Being gentle doesn’t mean we have to be quiet or silent. It means we have to be respectful – even of people that we think are totally crazy and evil. Because, guess what? God loves even those people. And when God speaks to them, God speaks gently. Sometimes firmly, sure. But it is absolutely possible to be firm and gentle at the same time.
Perhaps you’re gentle by nature and if you are, I envy you. I am not. I’m more of a yeller. I love today’s story from 2 Samuel because I’ve always envisioned Nathan sort of shouting at David, “YOU ARE THE MAN!” Perhaps with a big “Ha, HA!” at the end.
But then I re-read it after pondering this whole gentle thing and I thought, wow, how much more powerful would it have been if Nathan had said, instead (in a whisper), “You are the man”?
I confessed to my mom a few weeks ago that I sometimes find it hard to keep a calm voice when my two-year-old is really pushing my buttons. I told her that I had no memory of her ever yelling at me as a child. I asked her how she accomplished this seemingly impossible feat. And do you know what she said to me? She said, “Well, I guess I just have never found yelling to be very productive.”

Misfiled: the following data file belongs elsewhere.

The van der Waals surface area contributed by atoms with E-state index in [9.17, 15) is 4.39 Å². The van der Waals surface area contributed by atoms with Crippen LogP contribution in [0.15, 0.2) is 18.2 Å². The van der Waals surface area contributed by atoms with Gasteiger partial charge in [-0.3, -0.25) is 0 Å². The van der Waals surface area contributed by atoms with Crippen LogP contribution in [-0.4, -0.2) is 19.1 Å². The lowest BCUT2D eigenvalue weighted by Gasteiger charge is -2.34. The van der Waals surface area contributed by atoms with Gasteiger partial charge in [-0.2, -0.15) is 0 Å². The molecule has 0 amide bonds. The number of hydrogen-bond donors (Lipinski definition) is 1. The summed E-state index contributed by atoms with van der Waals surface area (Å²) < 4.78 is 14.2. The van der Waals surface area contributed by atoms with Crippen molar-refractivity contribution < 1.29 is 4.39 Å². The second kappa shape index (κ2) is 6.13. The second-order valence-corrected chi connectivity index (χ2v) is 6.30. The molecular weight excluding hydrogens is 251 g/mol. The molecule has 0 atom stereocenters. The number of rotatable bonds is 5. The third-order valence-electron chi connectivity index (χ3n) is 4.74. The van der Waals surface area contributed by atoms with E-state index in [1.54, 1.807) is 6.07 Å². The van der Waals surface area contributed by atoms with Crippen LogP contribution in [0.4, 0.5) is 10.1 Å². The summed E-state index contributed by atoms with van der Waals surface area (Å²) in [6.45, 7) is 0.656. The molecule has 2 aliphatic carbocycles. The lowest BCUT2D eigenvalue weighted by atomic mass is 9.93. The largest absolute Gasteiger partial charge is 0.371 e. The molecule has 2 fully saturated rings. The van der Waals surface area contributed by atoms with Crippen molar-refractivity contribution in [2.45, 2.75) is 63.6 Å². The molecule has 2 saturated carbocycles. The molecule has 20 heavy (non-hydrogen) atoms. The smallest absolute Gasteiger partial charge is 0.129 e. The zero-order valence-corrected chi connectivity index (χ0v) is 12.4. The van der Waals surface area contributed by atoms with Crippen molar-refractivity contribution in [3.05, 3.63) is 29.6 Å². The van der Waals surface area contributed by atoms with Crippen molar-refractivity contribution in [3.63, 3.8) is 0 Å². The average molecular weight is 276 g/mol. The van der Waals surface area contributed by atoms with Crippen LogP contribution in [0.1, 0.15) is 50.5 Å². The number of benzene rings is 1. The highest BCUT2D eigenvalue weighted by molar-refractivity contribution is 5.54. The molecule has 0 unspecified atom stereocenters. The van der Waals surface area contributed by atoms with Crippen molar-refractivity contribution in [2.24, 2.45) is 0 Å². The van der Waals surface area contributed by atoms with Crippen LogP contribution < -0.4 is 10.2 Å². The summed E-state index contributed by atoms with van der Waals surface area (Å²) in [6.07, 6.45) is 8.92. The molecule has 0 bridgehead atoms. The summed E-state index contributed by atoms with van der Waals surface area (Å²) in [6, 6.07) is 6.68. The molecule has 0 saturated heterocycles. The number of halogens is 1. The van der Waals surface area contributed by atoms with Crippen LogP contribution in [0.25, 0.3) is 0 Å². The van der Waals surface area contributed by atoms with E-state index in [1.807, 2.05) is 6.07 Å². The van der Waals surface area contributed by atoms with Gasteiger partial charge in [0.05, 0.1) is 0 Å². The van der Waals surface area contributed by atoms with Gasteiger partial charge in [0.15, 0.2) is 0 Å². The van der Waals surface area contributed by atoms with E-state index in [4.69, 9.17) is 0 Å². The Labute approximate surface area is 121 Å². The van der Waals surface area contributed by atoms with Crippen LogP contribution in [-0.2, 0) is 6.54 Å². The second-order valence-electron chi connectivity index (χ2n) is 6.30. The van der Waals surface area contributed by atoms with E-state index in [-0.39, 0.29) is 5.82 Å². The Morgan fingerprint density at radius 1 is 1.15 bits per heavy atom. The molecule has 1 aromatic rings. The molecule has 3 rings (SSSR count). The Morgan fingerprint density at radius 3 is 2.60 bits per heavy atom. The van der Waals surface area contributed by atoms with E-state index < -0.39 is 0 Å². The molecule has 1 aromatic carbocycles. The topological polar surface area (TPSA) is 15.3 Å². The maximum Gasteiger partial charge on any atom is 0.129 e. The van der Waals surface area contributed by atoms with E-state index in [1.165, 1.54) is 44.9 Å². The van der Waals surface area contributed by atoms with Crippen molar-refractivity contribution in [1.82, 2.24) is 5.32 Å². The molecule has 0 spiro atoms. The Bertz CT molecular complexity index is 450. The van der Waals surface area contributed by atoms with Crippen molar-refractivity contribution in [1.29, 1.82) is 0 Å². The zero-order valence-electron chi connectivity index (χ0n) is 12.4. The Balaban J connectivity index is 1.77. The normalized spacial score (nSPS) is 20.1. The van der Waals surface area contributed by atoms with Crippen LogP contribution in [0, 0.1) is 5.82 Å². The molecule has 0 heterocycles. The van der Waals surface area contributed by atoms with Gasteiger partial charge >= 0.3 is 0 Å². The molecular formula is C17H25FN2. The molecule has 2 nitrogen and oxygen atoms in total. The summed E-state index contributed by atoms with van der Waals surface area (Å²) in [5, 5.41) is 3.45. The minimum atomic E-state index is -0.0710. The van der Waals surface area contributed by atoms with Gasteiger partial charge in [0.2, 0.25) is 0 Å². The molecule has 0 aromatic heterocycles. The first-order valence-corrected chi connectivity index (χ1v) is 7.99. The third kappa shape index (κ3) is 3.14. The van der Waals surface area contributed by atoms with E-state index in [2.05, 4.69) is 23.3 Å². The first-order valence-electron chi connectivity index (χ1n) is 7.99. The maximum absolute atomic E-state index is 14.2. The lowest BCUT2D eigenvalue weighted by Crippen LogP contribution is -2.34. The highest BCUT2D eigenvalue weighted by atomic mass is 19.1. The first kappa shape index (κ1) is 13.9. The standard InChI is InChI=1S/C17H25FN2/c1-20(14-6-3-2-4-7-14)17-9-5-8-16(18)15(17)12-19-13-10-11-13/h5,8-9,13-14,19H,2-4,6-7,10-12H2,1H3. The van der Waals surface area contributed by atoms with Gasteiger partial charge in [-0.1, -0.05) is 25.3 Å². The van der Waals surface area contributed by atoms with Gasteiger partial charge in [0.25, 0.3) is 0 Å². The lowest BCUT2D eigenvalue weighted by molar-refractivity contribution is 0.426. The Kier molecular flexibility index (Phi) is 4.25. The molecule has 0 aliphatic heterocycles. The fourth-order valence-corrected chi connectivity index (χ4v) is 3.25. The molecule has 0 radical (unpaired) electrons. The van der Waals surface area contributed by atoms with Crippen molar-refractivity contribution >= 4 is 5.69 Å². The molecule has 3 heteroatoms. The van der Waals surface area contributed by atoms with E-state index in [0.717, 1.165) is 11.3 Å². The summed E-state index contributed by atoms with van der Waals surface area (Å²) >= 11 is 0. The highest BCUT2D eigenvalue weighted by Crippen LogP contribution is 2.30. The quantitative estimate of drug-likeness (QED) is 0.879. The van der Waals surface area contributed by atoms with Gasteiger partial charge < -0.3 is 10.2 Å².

She’s right, of course. It’s not. Speaking gently is almost always more productive.
Finally, the author of Ephesians says to be patient. And this is, I think, perhaps the hardest part of all. The waiting for a resolution. The Greek word here can also be translated as longsuffering, endurance, or perseverance.
It’s about showing up to the conversation.
Even when I’m tired of arguing, I’m supposed to show up. Even when the other person is yelling at me, I’m supposed to show up. Even when I feel like I’m banging my head against a brick wall and I worry that if either of my sons turns out to be gay someone will hurt them someday because the world isn’t changing fast enough, I’m supposed to show up. And keep showing up again and again and again.
And I believe we’re supposed to hope against hope that the people on “the other side” show up, too. With any luck, they’ll have read their Bibles and they’ll show up with an attitude of humility and gentleness. But even if they don’t – even if they show up filled with hate, we’re supposed to remember that Jesus loves the little children – all the children of the world.
And Jesus loves adults who act like children. Even them. Even me.
And we’re supposed to love them, too.
Because there’s already too much hate in the world. And hate has never been very productive.
We are called to speak the truth – but not with words of hate.
We are called to speak the truth in love.